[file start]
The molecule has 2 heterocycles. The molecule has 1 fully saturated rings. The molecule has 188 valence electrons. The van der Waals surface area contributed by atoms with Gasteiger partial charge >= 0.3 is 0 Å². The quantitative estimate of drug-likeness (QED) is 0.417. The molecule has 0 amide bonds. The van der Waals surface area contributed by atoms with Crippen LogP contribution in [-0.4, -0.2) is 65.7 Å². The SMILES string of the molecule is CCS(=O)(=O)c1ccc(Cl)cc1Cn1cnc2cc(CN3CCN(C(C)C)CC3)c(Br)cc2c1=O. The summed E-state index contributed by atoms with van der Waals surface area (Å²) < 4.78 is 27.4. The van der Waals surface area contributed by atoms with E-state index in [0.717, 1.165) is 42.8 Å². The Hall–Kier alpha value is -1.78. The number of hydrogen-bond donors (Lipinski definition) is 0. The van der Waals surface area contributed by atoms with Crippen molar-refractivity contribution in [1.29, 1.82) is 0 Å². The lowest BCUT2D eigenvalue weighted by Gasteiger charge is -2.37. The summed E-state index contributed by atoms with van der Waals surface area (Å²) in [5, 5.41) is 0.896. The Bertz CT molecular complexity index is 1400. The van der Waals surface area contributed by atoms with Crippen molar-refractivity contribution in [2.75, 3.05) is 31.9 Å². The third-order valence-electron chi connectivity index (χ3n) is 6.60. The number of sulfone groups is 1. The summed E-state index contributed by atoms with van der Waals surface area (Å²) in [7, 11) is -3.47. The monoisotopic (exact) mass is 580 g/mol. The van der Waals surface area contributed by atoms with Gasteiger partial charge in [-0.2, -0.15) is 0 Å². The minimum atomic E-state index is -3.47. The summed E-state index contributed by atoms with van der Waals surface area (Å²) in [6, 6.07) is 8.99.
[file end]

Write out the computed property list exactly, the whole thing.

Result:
The molecule has 2 heterocycles. The molecule has 1 fully saturated rings. The molecule has 188 valence electrons. The van der Waals surface area contributed by atoms with Gasteiger partial charge >= 0.3 is 0 Å². The quantitative estimate of drug-likeness (QED) is 0.417. The molecule has 0 amide bonds. The van der Waals surface area contributed by atoms with Crippen LogP contribution in [-0.4, -0.2) is 65.7 Å². The SMILES string of the molecule is CCS(=O)(=O)c1ccc(Cl)cc1Cn1cnc2cc(CN3CCN(C(C)C)CC3)c(Br)cc2c1=O. The summed E-state index contributed by atoms with van der Waals surface area (Å²) < 4.78 is 27.4. The van der Waals surface area contributed by atoms with E-state index in [0.717, 1.165) is 42.8 Å². The Hall–Kier alpha value is -1.78. The number of hydrogen-bond donors (Lipinski definition) is 0. The van der Waals surface area contributed by atoms with Crippen molar-refractivity contribution in [1.29, 1.82) is 0 Å². The lowest BCUT2D eigenvalue weighted by Gasteiger charge is -2.37. The summed E-state index contributed by atoms with van der Waals surface area (Å²) in [5, 5.41) is 0.896. The Bertz CT molecular complexity index is 1400. The van der Waals surface area contributed by atoms with Crippen molar-refractivity contribution in [2.75, 3.05) is 31.9 Å². The third-order valence-electron chi connectivity index (χ3n) is 6.60. The number of sulfone groups is 1. The summed E-state index contributed by atoms with van der Waals surface area (Å²) in [7, 11) is -3.47. The monoisotopic (exact) mass is 580 g/mol. The van der Waals surface area contributed by atoms with Gasteiger partial charge in [-0.2, -0.15) is 0 Å². The minimum atomic E-state index is -3.47. The summed E-state index contributed by atoms with van der Waals surface area (Å²) in [6, 6.07) is 8.99.